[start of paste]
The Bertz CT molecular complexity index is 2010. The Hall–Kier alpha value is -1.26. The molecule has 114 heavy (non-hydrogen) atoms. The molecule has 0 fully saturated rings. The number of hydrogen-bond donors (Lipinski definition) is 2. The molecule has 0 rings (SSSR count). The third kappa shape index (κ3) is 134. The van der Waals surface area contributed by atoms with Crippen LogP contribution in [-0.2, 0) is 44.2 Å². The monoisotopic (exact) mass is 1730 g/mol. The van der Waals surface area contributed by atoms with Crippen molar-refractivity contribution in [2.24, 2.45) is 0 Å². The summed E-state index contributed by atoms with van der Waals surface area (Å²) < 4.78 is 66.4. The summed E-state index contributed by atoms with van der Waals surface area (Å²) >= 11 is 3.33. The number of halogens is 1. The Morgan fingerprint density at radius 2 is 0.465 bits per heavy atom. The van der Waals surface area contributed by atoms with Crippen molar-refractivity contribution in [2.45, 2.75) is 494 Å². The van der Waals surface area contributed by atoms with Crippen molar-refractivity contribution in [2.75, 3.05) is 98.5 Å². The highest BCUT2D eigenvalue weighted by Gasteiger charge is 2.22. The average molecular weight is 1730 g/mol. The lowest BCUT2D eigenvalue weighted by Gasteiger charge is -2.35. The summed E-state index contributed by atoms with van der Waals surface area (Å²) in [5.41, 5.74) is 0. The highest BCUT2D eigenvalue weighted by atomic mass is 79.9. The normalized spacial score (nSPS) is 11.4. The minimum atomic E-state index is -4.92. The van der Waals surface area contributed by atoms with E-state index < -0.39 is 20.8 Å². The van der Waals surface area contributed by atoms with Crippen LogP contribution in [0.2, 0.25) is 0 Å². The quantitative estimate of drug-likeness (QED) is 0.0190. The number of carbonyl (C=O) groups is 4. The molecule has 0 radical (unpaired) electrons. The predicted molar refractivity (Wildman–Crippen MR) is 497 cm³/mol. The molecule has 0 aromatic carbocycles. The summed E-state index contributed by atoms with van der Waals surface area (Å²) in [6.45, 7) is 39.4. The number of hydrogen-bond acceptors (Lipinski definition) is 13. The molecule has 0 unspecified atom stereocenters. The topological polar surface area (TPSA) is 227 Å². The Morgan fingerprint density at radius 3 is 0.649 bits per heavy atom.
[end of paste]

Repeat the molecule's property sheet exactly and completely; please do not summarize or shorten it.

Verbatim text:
The Bertz CT molecular complexity index is 2010. The Hall–Kier alpha value is -1.26. The molecule has 114 heavy (non-hydrogen) atoms. The molecule has 0 fully saturated rings. The number of hydrogen-bond donors (Lipinski definition) is 2. The molecule has 0 rings (SSSR count). The third kappa shape index (κ3) is 134. The van der Waals surface area contributed by atoms with Crippen LogP contribution in [-0.2, 0) is 44.2 Å². The monoisotopic (exact) mass is 1730 g/mol. The van der Waals surface area contributed by atoms with Crippen molar-refractivity contribution in [2.24, 2.45) is 0 Å². The summed E-state index contributed by atoms with van der Waals surface area (Å²) < 4.78 is 66.4. The summed E-state index contributed by atoms with van der Waals surface area (Å²) >= 11 is 3.33. The number of halogens is 1. The Morgan fingerprint density at radius 2 is 0.465 bits per heavy atom. The van der Waals surface area contributed by atoms with Crippen molar-refractivity contribution in [2.45, 2.75) is 494 Å². The van der Waals surface area contributed by atoms with Crippen molar-refractivity contribution in [2.75, 3.05) is 98.5 Å². The highest BCUT2D eigenvalue weighted by Gasteiger charge is 2.22. The average molecular weight is 1730 g/mol. The lowest BCUT2D eigenvalue weighted by Gasteiger charge is -2.35. The summed E-state index contributed by atoms with van der Waals surface area (Å²) in [5.41, 5.74) is 0. The highest BCUT2D eigenvalue weighted by atomic mass is 79.9. The normalized spacial score (nSPS) is 11.4. The minimum atomic E-state index is -4.92. The van der Waals surface area contributed by atoms with E-state index < -0.39 is 20.8 Å². The van der Waals surface area contributed by atoms with Crippen LogP contribution in [0.2, 0.25) is 0 Å². The quantitative estimate of drug-likeness (QED) is 0.0190. The number of carbonyl (C=O) groups is 4. The molecule has 0 radical (unpaired) electrons. The predicted molar refractivity (Wildman–Crippen MR) is 497 cm³/mol. The molecule has 0 aromatic carbocycles. The summed E-state index contributed by atoms with van der Waals surface area (Å²) in [6.45, 7) is 39.4. The number of hydrogen-bond acceptors (Lipinski definition) is 13. The molecule has 0 unspecified atom stereocenters. The topological polar surface area (TPSA) is 227 Å². The Morgan fingerprint density at radius 3 is 0.649 bits per heavy atom.